How times change. Forty years ago, Leeds was busy selling itself as the UK’s motorway city.
It was a tag that, in some ways, made perfect sense. Stage three of the inner ring road had been completed in 1974 and Yorkshire’s unofficial capital also lies in close proximity to the M1, M62 and M621.
Sadly, there proved to be little mileage in the new slogan, as traffic-choked streets soon became synonymous with air pollution and an outdated way of doing things.
And today civic chiefs are working on a masterplan that aims to turn our road-heavy city centre into a mix of quality urban spaces and boulevards as Leeds bids to be named European Capital of Culture 2023.
Coun Richard Lewis, Leeds City Council’s executive member for regeneration, transport and planning, has confirmed to the Yorkshire Evening Post that ideas currently under consideration include:
* The closure of City Square to general traffic to create a “world-class” gateway to the middle of Leeds;
* Infrastructure improvements to the Armley Gyratory, Ingram Distributor and M621 to re-route traffic away from the city centre;
* The possible closure to general traffic of Neville Street, near Bridgewater Place and the Dark Arches;* Making improvements to the so-called “public realm” by cutting vehicle use on the city’s South Bank, which stretches from Holbeck urban village to Leeds Dock.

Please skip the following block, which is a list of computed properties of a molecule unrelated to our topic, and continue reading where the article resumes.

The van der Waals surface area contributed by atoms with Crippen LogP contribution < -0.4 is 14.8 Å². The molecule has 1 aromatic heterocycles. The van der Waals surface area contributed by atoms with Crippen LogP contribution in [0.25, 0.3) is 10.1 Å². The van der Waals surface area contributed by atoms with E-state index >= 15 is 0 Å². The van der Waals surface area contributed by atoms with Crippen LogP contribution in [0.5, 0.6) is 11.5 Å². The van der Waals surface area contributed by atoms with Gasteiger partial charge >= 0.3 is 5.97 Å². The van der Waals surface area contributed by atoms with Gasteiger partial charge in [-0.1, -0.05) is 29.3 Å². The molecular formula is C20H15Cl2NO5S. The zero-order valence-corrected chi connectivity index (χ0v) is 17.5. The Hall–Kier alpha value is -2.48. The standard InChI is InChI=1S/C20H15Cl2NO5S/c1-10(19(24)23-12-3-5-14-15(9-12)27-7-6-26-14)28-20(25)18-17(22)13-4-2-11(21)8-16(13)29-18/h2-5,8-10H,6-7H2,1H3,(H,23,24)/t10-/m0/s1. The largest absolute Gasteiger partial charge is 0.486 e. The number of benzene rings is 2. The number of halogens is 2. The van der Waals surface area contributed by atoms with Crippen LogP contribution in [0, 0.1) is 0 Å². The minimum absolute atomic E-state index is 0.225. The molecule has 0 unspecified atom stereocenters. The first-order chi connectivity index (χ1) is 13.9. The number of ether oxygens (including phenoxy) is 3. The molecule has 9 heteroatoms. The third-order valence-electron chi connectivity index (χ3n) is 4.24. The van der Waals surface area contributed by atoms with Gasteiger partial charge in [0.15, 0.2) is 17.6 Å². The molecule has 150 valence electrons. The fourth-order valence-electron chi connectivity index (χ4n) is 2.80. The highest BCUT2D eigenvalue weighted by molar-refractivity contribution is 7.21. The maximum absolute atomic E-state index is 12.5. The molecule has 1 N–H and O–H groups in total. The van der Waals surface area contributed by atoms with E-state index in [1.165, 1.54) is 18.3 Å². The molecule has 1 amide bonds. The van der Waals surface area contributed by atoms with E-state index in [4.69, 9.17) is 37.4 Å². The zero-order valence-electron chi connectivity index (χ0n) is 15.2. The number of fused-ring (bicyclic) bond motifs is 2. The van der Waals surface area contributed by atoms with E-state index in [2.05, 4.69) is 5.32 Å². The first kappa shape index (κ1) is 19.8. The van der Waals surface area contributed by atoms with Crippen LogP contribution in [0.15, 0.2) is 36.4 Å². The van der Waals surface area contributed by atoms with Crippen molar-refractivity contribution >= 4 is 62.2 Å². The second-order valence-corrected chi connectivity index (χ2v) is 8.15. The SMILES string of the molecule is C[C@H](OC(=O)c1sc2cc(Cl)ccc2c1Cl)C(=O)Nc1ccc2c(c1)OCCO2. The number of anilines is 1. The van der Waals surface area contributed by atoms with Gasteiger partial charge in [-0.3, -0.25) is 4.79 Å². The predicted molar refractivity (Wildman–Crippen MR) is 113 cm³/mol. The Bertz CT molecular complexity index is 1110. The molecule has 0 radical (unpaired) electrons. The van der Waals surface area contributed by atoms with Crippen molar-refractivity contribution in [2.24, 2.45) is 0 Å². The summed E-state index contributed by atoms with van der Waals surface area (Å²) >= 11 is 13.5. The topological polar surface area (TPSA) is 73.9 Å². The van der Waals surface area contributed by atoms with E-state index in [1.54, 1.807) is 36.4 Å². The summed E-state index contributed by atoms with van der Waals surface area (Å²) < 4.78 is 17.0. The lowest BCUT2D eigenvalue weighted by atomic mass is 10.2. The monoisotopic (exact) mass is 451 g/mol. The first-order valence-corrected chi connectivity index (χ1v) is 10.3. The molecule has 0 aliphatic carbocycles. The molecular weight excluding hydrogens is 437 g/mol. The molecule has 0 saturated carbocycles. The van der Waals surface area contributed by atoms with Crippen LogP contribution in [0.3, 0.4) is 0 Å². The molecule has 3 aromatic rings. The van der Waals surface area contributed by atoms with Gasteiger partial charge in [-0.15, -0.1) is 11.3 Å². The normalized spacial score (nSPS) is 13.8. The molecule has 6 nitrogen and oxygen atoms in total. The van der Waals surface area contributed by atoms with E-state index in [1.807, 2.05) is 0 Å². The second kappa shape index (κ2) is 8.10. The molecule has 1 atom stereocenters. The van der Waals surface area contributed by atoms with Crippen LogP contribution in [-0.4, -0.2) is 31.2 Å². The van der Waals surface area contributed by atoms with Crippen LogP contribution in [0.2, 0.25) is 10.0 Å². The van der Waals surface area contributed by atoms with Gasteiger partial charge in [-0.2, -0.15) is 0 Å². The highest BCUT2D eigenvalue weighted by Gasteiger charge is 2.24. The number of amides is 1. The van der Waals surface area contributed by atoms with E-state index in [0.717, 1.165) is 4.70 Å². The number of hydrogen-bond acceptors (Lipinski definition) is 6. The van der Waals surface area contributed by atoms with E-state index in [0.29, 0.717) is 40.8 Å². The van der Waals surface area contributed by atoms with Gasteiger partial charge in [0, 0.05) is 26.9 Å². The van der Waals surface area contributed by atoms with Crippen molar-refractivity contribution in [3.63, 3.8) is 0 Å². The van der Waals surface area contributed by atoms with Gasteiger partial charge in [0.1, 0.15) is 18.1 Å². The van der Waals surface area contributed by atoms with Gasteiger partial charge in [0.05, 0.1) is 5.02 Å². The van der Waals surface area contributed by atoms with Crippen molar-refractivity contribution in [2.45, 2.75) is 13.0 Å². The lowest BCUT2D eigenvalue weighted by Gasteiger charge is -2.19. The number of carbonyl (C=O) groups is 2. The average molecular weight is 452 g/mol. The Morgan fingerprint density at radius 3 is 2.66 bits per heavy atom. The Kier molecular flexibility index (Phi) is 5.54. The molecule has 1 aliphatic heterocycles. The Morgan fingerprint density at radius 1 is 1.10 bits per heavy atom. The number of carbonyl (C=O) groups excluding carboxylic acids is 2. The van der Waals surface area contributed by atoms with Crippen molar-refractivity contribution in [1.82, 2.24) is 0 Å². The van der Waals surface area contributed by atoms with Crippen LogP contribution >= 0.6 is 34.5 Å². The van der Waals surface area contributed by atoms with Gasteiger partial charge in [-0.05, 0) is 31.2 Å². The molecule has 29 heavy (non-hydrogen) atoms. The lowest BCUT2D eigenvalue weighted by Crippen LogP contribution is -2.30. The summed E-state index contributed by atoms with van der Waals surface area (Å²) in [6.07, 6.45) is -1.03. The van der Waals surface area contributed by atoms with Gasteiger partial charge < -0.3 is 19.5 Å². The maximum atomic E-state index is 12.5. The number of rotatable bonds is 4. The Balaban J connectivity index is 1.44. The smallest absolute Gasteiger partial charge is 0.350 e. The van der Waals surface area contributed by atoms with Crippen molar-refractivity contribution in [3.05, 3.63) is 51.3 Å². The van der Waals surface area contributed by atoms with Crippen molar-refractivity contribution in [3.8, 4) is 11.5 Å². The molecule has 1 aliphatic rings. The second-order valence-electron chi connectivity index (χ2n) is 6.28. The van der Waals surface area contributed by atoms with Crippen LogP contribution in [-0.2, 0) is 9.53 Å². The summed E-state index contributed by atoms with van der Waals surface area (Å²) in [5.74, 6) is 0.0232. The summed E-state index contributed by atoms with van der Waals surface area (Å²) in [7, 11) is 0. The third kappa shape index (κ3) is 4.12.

A report produced by the council late last year says: “Reducing the impact of traffic on our urban core will support our long-term public realm ambitions for the city.
“[There is] a clear vision of what Leeds will look and feel like in 2023 and beyond – a central area with a civic arrival space, welcoming and easy to walk and cycle around.
“An accessible city centre park, with quality urban spaces, European style greened boulevards and well-connected cultural assets.”
It adds: “As the first point of arrival for many to our city, our railway station and City Square should reflect its landmark civic status, and both our identity and values as a city.
“Across the city, people have told us they want City Square to be more welcoming, animated by active uses that draw visitors into a vibrant city centre.
“As a key part of our cultural heritage and space of civic pride, above all the square should be a gateway which provides easy access to the economic, social and cultural opportunities of a knowledge rich city centre.”
Coun Lewis is stressing, however, that the transport plans for the heart of the city are far from cut and dried. Much will depend, he told the YEP, on the fine detail of the Government’s recently-announced proposals for a new Leeds Clean Air Zone that could see some larger vehicles paying to enter the city centre from 2020.
He is also adamant that Leeds is not anti-car, saying that whenever steps are taken to reduce vehicle use then alternative measures are put in place.
A prime example of that approach, he said, had been the successful park-and-ride site next to Leeds United’s Elland Road ground.
* Tomorrow in the YEP’s week-long focus on transport in Leeds: where do buses fit into the city’s future plans?